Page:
Self hosting is about freedom, you can choose what server you want to run, which version, which features and which configuration you want. If you self host at home, You can also pick the hardware to match your needs (more Ram ? More Disk? RAID?).Excellent post about the importance of self-hosting. It also rightfully points out that buying new hardware isn't necessarily ecological to save 20 wants. ( As we learned in Frugal Computing the lifespan of a server needs to be 10 - 20 years to offset the energy used to manufacture the computer).
More people should self-host. I'm self-hosting where it makes sense (my blog) and paying for hosting where it doesn't (Fastmail).
I have a strong opinion on the subject, hosting your own services is a fantastic way to learn new skills or perfect them, but it's also important for freedom.
Amen. (Which reminds me, I was planning on moving my server to a BSD. I should really get around to doing that).
I have asked a few people lately when they drink coffee. I am interested in this because I understand that we all drink coffee at different times, in different quantities, and in different contexts. I want to learn more about how others consume coffee.I'll indulge in talking about my coffee habit. The method that I brew coffee has changed over the years. In college I used either a hand-drip, a french press, or at times a peculator.
My standard method was a hand-drip until my son was born. Then taking the 15 minutes in the morning to brew a cup of coffee became too time consuming. Especially when I wanted more than 2 cups in a go.
These days I use a Cuisenart Automatic Grind and Brew. It has storage for beans on top and a built in bur-grinder. The carafe is also insulated so it doesn’t burn the coffee keeping it warm.
My first cup is usually around 5am with breakfast (slice of thick toast with peanut butter and banana). Second cup is shortly there after.
Around 8 when I start work I’ll have my third cup. This one is kinda sipped over the course of an hour or so.
I try not to drink coffee in the afternoons. But sometimes I feel like a candy coffee after lunch. Those times I’ll have a instant cafe latte.
One thing I haven’t done in the past 18 months is go out for a nice coffee at a specialty shop. I’ve got to Starbucks, but I miss the hand brews ala Blue Bottle sometimes.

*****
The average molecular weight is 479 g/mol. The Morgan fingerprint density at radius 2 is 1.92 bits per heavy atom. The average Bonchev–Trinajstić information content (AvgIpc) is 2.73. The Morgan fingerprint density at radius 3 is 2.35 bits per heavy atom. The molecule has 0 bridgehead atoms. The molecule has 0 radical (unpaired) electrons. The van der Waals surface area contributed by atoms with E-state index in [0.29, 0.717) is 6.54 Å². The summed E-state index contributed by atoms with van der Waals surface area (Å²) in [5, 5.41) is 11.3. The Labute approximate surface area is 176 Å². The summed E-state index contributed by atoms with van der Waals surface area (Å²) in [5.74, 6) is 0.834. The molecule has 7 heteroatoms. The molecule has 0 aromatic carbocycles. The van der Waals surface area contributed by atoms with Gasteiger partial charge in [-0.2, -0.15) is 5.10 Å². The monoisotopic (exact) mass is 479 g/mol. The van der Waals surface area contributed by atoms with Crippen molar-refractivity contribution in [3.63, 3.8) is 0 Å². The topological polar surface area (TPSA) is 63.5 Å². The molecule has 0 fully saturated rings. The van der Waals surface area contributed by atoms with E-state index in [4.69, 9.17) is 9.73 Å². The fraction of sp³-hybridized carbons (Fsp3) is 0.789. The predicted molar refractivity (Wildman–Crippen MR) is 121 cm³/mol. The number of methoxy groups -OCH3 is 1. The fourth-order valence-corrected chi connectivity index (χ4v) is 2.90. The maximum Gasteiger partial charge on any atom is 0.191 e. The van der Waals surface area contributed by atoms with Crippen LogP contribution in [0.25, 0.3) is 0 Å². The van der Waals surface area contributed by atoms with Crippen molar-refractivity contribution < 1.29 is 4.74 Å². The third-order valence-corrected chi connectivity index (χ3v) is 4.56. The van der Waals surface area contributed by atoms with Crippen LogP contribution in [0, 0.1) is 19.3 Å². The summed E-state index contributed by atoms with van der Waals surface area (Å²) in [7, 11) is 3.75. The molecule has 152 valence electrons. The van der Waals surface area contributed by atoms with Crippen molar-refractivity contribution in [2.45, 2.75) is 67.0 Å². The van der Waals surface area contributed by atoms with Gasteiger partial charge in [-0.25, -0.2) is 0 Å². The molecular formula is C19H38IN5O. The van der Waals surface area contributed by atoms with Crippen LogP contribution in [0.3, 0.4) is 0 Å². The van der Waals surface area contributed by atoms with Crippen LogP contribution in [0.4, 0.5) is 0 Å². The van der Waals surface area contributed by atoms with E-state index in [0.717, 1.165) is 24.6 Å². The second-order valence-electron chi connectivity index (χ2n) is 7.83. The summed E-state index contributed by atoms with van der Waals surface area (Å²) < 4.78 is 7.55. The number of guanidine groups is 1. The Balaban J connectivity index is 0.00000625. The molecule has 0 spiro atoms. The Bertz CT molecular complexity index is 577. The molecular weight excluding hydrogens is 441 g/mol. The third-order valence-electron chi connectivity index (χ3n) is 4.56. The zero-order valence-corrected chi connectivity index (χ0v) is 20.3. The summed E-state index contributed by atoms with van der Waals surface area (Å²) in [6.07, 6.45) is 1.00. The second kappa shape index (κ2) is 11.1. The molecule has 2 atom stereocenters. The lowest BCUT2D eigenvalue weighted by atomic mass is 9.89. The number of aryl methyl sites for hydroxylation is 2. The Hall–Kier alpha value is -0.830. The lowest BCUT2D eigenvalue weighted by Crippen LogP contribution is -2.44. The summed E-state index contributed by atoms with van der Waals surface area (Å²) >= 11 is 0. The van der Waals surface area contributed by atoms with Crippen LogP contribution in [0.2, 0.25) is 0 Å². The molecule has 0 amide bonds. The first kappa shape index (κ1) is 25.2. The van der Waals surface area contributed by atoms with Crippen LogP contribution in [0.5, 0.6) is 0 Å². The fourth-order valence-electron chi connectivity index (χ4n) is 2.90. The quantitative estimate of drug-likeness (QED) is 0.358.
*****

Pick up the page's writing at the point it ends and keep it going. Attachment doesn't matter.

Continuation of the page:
A few days ago, I decided to purchase the Adafruit Thermal Printer, which was compatible with the Raspberry Pi. This thermal printer has been on my mind for a while but this week a reason for buying one came to mind (aside from the fun of experimenting with a thermal printer which was obvious to me).Really enjoyed this series from James about hooking a thermal printer to a cronjob that'll print his weather, webmentions, and news off in the mornings. Brilliant! I've got some Pi's laying around collecting dust, I should use them for something fun like this.
Modern society has come to rely so heavily on mobile apps that any phone manufacturer must ensure that such a healthy ecosystem exists as table stakes for anyone to buy their phones.I wasn't concerned when the iPhone first came out and third party apps could only be installed via the App Store. Unlike Android, having a single place to go to install apps is arguably a much better customer experience. Having the manufacturer manually approve each app that's installable on your phone seemed warranted as data was super expensive and you didn't want an app misbehaving on your 3G connection giving you surprise bills. This approval process provided some assurance this wouldn't happen.
However in the years since the AppStore's release, mobile phones have become central to modern society. Even in Japan, a country famous for holding on to fax machines and personal stamps, it's becoming harder to exist without one of their devices.
Because of the cellphone's new role as the interface for interacting with society, a closed AppStore and closed devices that only allow you to interact with society via a benevolent dictator's approved was feels increasing anti-democratic.
No matter how benevolent of a dictator they may be, they're still a dictator.
Environment values are strings. True becomes "True" and False becomes "False".